Human Trafficking in American Indian and Alaska Native Communities
The Human Trafficking in American Indian and Alaska Native Communities resource, comprised of two informational videos and a discussion guide, includes information for law enforcement looking to gain a better understanding of human trafficking and how it impacts tribal communities. In “Part One - Gaining Awareness,” viewers learn about the definition of human trafficking; risk factors for members of American Indian and Alaska Native (AI/AN) communities; and indicators that may be encountered by first responders in calls for service. In “Part Two - Taking Action,” viewers learn about basic elements of human trafficking investigations; barriers to victim participation in investigations and prosecutions; and how to build a community-based anti-human trafficking network.
Target Audience: Tribal Police Agencies and Other Law Enforcement Working in AI/AN Communities.
Overall Objective: To improve law enforcement’s knowledge about human trafficking in American Indian and Alaska Native Communities so that law enforcement can better identify and serve victims and survivors of human trafficking from AI/AN communities.
Project Funding Provided By: The Office for Victims of Crime (OVC).
Includes: A discussion guide and two-part video that provides law enforcement with a better understanding of human trafficking and its impact on tribal communities.
The Human Trafficking in American Indian and Alaska Native Communities recorded informational sessions and this accompanying guide are supported by cooperative agreement #2017-VT-BX-K101 awarded by the Office for Victims of Crime, U.S. Department of Justice. The opinions, findings, and conclusions or recommendations expressed in this product are those of the contributors and do not necessarily represent the official position or policies of the U.S. Department of Justice.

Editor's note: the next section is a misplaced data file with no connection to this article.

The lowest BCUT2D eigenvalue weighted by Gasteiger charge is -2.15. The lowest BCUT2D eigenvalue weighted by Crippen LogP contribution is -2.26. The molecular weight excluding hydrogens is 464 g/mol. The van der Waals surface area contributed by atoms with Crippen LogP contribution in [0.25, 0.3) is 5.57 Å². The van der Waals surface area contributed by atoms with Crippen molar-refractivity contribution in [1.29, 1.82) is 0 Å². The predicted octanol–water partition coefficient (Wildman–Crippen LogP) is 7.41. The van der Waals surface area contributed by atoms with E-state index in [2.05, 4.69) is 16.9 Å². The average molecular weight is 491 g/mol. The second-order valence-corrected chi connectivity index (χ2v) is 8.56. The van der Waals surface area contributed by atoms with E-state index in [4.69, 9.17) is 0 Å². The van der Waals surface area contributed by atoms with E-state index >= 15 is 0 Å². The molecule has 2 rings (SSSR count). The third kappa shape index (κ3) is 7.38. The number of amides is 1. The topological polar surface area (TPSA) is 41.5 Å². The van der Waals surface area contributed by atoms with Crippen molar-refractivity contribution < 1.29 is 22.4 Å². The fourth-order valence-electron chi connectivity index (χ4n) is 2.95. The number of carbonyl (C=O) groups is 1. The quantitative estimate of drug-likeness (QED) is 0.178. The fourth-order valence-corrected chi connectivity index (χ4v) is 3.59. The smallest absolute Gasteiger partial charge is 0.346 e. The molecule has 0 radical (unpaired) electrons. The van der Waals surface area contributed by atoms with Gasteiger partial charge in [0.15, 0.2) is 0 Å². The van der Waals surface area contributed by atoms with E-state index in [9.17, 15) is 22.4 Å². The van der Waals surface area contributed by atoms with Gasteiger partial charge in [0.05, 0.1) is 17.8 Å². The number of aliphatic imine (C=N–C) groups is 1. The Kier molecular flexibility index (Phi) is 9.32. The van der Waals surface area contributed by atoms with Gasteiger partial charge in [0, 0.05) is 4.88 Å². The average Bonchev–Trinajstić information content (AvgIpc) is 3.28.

Special Agent in Charge, Commander
Office of New Mexico Attorney General, the New Mexico Internet Crimes Against Children (ICAC), and Human Trafficking Task Forces
Anthony M. Maez is a certified and commissioned Special Agent in Charge with the Office of New Mexico Attorney General, and the Commander of the New Mexico Internet Crimes Against Children (ICAC), and Human Trafficking Task Forces. Prior to starting his career with the Attorney General, he was with the Albuquerque Police Department for over 20 years. Anthony has been in law enforcement in the State of New Mexico for over 33 years.
Anthony is a national trainer on ICAC, Violent Crime, Stalking, and Human Trafficking investigations; he has written several investigative guides and recorded several trainings for law enforcement and prosecutors in these subjects. He also trains and consults nationally and internationally through the Innocent Justice Foundation, Supporting Heroes in Mental Health Foundational Training (SHIFT) on vicarious trauma and wellness for all professionals in the criminal justice field.
Anthony is recognized as a court certified expert witness in Human Trafficking.
Anthony co-chairs the ICAC National Public Awareness Working Group.
Anthony is Associate Faculty for the College of Business and College of Criminal Justice at the University of Phoenix and visiting faculty for the University of New Mexico, School of Law. He earned a Bachelor of Science degree in Occupational Education from Wayland Baptist University, and a Master of Arts in Business and Organizational Security Management from Webster University.
Deputy Director of Special Prosecutions
New Mexico Office of the Attorney General
Brittany DuChaussee is the Deputy Director of Special Prosecutions at the New Mexico Office of the Attorney General. In this position, DuChaussee prosecutes crimes against children including physical and sexual abuse, labor trafficking, sex trafficking and internet crimes against children. In 2019, she secured the first labor trafficking conviction in New Mexico since the adoption of a human trafficking statute in 2008. In 2018, DuChaussee received the Justice Pamela B. Minzer Outstanding Advocacy for Women Award for her work prosecuting cases which protect the most vulnerable populations in her community. Since 2014, DuChaussee has spent her career concentrating on violent crimes against women and children both, at the Office of the Attorney General and at the Second Judicial District Attorney’s Office in Albuquerque, New Mexico.